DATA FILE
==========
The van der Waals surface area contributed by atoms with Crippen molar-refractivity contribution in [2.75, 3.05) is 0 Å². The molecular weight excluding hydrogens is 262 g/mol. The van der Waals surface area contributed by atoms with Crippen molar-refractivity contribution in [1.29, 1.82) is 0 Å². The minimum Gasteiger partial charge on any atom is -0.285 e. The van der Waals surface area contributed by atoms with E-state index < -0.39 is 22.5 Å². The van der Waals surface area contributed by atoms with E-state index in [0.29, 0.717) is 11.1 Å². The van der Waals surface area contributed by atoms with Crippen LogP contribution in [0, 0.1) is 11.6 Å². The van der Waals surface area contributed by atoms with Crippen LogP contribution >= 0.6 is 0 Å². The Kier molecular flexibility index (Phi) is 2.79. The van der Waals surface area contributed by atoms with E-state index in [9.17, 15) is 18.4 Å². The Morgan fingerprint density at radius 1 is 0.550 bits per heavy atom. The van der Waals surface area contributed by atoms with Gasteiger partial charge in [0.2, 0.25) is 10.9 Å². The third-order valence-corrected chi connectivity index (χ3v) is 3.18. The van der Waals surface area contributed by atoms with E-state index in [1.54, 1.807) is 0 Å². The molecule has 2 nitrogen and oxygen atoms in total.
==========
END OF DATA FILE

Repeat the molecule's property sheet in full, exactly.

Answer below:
The van der Waals surface area contributed by atoms with Crippen molar-refractivity contribution in [2.75, 3.05) is 0 Å². The molecular weight excluding hydrogens is 262 g/mol. The van der Waals surface area contributed by atoms with Crippen molar-refractivity contribution in [1.29, 1.82) is 0 Å². The minimum Gasteiger partial charge on any atom is -0.285 e. The van der Waals surface area contributed by atoms with E-state index < -0.39 is 22.5 Å². The van der Waals surface area contributed by atoms with E-state index in [0.29, 0.717) is 11.1 Å². The van der Waals surface area contributed by atoms with Crippen LogP contribution in [0, 0.1) is 11.6 Å². The van der Waals surface area contributed by atoms with Crippen LogP contribution >= 0.6 is 0 Å². The Kier molecular flexibility index (Phi) is 2.79. The van der Waals surface area contributed by atoms with E-state index in [9.17, 15) is 18.4 Å². The Morgan fingerprint density at radius 1 is 0.550 bits per heavy atom. The van der Waals surface area contributed by atoms with Gasteiger partial charge in [0.2, 0.25) is 10.9 Å². The third-order valence-corrected chi connectivity index (χ3v) is 3.18. The van der Waals surface area contributed by atoms with E-state index in [1.54, 1.807) is 0 Å². The molecule has 2 nitrogen and oxygen atoms in total.